A household employee of Negros Oriental Representative Arnolfo Teves Jr. on Monday filed a complaint with the Commission on Human Rights (CHR) against the police for the alleged illegal arrest and detention of her and her husband.
Hanna Mae Oray and her husband were among those arrested by elements of the Criminal Investigation and Detection Group (CIDG) during a series of raids on Teves' houses in Negros Oriental last March 10.
"Hindi ko na raw po makikita ang mga anak ko, 60 years daw ako makukulong [they told me I will no longer see my kid, that I will be in jail for 60 years]," Oray tearfully said during a press conference held before she filed the complaint.
Oray, initially described as Teves' secretary, was accompanied by her lawyer, Atty. Toby Diokno, in filing the complaint.
The March 10 raid yielded several illegal firearms and ammunition, according to the police.
Teves is facing complaints in connection with the seized firearms as well as several killings that took place in Negros Oriental in 2019.
Suspects arrested in connection with the killing of Negros Oriental Roel Degamo have also named a certain "Cong Teves" as the man who ordered the hit on the governor.
In her complaint, Oray said heavily armed CIDG operatives forcefully entered their home last March 10 around 4 a.m. based on a photograph of search warrant on an operative's mobile phone.
She said the policemen confiscated their phones and accused her and her husband Leo of illegal possession of firearms even if the they were able to present her husband’s License To Own and Possess Firearm (LTOPF) and Permit to Carry (PTC) ID for the firearms he owns.
The CIDG operatives, Oray said, also asked her several times to admit that she was told by Teves to pay a "killer."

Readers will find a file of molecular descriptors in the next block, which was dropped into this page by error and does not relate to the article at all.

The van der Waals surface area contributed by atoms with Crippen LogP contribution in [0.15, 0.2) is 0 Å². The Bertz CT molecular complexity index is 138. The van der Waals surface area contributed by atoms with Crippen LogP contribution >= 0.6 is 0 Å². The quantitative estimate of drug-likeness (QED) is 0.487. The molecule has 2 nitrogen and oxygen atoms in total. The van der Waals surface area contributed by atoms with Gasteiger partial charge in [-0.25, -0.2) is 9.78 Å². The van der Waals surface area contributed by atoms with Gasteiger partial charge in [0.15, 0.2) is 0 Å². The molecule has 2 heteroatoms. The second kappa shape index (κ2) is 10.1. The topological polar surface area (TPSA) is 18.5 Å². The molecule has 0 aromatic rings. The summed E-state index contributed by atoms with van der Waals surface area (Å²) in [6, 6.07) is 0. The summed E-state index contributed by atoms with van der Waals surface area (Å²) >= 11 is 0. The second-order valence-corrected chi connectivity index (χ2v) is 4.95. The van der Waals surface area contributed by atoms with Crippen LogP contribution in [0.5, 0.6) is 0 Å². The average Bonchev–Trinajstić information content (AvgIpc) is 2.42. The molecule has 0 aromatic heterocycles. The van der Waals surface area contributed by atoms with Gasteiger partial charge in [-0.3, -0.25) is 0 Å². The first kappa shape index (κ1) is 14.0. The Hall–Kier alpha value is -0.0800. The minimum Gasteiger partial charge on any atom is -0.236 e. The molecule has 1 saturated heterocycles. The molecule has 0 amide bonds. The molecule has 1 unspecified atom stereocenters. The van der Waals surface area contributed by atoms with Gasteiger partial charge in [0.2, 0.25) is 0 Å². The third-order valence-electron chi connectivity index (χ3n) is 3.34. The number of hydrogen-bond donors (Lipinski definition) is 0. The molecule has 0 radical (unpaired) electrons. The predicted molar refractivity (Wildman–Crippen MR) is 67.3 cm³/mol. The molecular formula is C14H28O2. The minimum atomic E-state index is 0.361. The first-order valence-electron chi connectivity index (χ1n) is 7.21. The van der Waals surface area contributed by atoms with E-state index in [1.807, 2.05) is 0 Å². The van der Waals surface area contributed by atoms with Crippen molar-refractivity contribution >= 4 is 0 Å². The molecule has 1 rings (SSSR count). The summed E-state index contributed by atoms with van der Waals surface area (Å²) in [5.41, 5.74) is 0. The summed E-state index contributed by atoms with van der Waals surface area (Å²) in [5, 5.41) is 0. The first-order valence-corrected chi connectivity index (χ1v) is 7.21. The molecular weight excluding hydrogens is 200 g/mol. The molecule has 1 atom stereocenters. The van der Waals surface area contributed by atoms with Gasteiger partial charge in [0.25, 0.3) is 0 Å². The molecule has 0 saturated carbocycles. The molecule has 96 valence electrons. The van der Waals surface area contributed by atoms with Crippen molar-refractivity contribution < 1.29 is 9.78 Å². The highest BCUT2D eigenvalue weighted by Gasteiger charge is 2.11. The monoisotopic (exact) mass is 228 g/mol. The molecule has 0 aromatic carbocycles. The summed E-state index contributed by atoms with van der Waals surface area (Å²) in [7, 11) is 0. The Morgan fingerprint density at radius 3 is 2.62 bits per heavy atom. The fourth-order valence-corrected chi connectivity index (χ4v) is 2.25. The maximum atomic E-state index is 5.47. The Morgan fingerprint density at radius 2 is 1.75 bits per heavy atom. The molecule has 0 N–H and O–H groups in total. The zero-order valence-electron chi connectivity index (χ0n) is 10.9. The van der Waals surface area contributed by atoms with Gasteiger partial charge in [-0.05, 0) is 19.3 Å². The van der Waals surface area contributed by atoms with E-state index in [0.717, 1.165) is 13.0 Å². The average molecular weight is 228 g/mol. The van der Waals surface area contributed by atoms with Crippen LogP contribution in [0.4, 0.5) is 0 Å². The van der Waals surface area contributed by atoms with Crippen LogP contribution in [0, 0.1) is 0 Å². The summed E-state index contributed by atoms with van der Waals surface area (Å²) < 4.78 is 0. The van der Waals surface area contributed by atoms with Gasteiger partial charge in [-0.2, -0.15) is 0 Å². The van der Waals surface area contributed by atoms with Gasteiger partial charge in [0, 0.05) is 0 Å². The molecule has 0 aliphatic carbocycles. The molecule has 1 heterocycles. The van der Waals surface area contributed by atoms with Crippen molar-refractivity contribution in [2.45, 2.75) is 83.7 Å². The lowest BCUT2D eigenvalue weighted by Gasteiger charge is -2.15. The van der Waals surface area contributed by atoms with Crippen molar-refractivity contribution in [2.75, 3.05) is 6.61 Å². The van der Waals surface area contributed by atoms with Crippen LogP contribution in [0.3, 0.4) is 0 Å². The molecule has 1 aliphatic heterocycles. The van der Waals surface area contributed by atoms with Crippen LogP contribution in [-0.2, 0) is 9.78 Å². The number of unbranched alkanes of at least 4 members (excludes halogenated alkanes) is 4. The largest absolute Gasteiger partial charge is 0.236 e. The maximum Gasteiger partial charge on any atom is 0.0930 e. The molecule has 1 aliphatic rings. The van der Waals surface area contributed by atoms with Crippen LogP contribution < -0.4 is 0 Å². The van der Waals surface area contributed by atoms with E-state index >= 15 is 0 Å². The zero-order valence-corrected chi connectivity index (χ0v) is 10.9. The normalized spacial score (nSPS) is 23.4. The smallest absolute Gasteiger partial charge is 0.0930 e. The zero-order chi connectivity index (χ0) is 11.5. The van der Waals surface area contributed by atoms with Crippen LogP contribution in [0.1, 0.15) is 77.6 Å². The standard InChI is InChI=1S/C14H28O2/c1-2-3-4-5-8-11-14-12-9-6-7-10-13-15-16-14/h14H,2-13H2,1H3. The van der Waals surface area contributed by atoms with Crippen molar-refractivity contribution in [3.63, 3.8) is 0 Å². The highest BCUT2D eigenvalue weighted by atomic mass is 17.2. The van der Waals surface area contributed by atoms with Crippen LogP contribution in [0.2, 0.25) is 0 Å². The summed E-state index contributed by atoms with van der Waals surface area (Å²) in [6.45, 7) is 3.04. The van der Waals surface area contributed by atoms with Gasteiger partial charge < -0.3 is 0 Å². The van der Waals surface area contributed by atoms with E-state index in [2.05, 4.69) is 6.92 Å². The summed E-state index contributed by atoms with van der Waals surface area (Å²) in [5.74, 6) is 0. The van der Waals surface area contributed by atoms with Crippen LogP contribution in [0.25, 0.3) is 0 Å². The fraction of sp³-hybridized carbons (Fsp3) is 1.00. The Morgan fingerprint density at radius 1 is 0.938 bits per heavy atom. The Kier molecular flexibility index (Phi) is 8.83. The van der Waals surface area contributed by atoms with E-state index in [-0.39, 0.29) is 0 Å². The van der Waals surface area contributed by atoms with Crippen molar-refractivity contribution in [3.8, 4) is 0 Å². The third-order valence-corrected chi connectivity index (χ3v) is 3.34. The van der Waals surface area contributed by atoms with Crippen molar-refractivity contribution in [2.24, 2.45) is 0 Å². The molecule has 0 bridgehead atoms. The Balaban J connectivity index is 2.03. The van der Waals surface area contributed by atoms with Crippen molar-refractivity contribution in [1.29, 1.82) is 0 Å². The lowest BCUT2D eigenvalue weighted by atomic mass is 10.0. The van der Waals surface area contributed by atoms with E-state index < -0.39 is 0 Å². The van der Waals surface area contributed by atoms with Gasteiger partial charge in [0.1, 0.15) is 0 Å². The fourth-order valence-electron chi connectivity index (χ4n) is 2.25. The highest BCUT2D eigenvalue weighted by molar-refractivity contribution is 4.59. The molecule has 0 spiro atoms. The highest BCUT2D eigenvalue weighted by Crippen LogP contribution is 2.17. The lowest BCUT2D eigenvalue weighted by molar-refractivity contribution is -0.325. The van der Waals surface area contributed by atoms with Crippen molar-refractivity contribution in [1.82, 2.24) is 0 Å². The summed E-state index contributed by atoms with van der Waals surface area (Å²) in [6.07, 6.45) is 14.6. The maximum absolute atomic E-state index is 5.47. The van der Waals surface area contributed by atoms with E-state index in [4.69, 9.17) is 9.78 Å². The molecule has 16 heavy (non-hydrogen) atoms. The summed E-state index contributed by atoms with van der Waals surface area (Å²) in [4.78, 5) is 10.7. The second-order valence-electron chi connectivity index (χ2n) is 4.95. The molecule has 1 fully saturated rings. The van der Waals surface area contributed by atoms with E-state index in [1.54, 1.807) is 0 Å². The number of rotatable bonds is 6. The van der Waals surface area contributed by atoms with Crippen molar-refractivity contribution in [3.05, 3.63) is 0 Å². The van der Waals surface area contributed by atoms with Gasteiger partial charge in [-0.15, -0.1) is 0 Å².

" May pinadala po silang papel, parang sinasabi po na may granada po ang bahay ko. Dapat pirmahan ko raw iyon. Hindi ko po pinimirmahan," she said.
"Kailangan ko daw sabihin ang mga nalalaman ko daw po kay Cong. Arnie, na aminin ko daw po na ako ang inutusan ni Cong. Arnie na magbayad sa mga killer daw po. Sabi ko po sa kanya wala po akong alam sa mga bagay na iyan, sir, nasa opisina lang po ako," Oray added.
(I was asked to sign a paper that said a grenade was found in our house, and that I should admit that Cong. Arnie asked me to pay the killers. I said I know nothing about that and I just do office work.)
GMA News Online has reached out to the CIDG and the Philippine National Police for comment, but they have yet to give one as of posting time.
Oray's counsel Diokno, meanwhile, said the fact that Oray was released after five days of detention due to lack of probable cause proves shows that they have a strong case against the CIDG.
"Tama po ang aming sinasabi na walang kasong dapat isinampa kay Hannah May. Mula pa nung pagka-aresto sa kanya, naninindigan kami na walang dahilan na siya ay i-detain dahil walang kaso," Diokno said.
(We were right all along. She should have never been detained because they have no case against her.
Oray's complaint cited Republic Act No. 7438 or the Act Defining Certain Rights of Person Arrested, Detained or Under Custodial Investigation as well as the Duties of the Arresting, Detaining and Investigating Officers and Providing Penalties for Violations Thereof, as well as Article 3, Section 12 of the Philippine Constitution which states that: "any person under investigation for the commission of an offense shall have the right to be informed of his right to remain silent and to have competent and independent counsel preferably of his own choice” and that “if the person cannot afford the services of counsel, he must be provided with one" and "these rights cannot be waived except in writing and in the presence of counsel."
The same section of the 1987 Charter provides that "no torture, force, violence, threat, intimidation, or any other means which vitiate the free will shall be used against him" and that "secret detention places, solitary, incommunicado, or other similar forms of detention are prohibited." —KBK, GMA Integrated News